Mathematical systems theory

, Volume 29, Issue 4, pp 375–386

A note on busy beavers and other creatures

  • A. M. Ben-Amram
  • B. A. Julstrom
  • U. Zwick
Article

DOI: 10.1007/BF01192693

Cite this article as:
Ben-Amram, A.M., Julstrom, B.A. & Zwick, U. Math. Systems Theory (1996) 29: 375. doi:10.1007/BF01192693

Abstract

Consider Turing machines that read and write the symbols 1 and 0 on a one-dimensional tape that is infinite in both directions, and halt when started on a tape containing all O's. Rado'sbusy beaver function ones(n) is the maximum number of 1's such a machine, withn states, may leave on its tape when it halts. The function ones(n) is noncomputable; in fact, it grows faster than any computable function.

Other functions with a similar nature can also be defined. The function time(n) is the maximum number of moves such a machine may make before halting. The function num(n) is the largest number of 1's such a machine may leave on its tape in the form of a single run; and the function space(n) is the maximum number of tape squares such a machine may scan before it halts.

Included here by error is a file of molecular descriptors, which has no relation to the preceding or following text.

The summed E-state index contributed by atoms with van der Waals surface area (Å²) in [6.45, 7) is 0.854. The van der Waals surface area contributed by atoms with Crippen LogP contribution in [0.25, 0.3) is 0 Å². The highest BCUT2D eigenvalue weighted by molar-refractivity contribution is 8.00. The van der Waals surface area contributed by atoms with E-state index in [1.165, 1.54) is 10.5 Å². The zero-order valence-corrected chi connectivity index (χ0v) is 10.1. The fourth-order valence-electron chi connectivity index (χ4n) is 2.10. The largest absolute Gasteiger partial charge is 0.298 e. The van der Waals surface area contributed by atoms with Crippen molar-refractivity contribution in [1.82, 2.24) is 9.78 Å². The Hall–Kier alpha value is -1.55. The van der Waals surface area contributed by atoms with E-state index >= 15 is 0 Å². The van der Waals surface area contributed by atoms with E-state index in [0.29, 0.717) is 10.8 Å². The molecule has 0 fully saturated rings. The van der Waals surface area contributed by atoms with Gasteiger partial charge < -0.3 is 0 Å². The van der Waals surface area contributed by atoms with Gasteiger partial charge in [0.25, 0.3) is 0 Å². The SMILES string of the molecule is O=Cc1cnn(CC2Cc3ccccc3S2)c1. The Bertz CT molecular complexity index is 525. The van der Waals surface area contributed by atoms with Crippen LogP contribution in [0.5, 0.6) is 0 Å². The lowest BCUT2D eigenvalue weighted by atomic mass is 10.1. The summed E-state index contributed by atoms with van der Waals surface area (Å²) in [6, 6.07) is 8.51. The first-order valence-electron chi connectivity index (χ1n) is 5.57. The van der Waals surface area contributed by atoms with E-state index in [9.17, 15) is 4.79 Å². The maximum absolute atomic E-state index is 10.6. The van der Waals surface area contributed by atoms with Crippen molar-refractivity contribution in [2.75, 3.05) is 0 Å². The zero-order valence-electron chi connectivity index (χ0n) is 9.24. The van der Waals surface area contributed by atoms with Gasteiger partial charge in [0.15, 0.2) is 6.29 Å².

This paper establishes a variety of bounds on these functions in terms of each other; for example, time(n) ≤ (2n − 1) × ones(3n + 3). In general, we compare the growth rates of such functions, and discuss the problem of characterizing their growth behavior in a more precise way than that given by Rado.

Copyright information

© Springer-Verlag New York Inc. 1996

Authors and Affiliations

  • A. M. Ben-Amram
    • 1
  • B. A. Julstrom
    • 2
  • U. Zwick
    • 1
  1. 1.Department of Computer ScienceTel Aviv UniversityTel AvivIsrael
  2. 2.Department of Computer ScienceSt. Cloud State UniversitySt. CloudUSA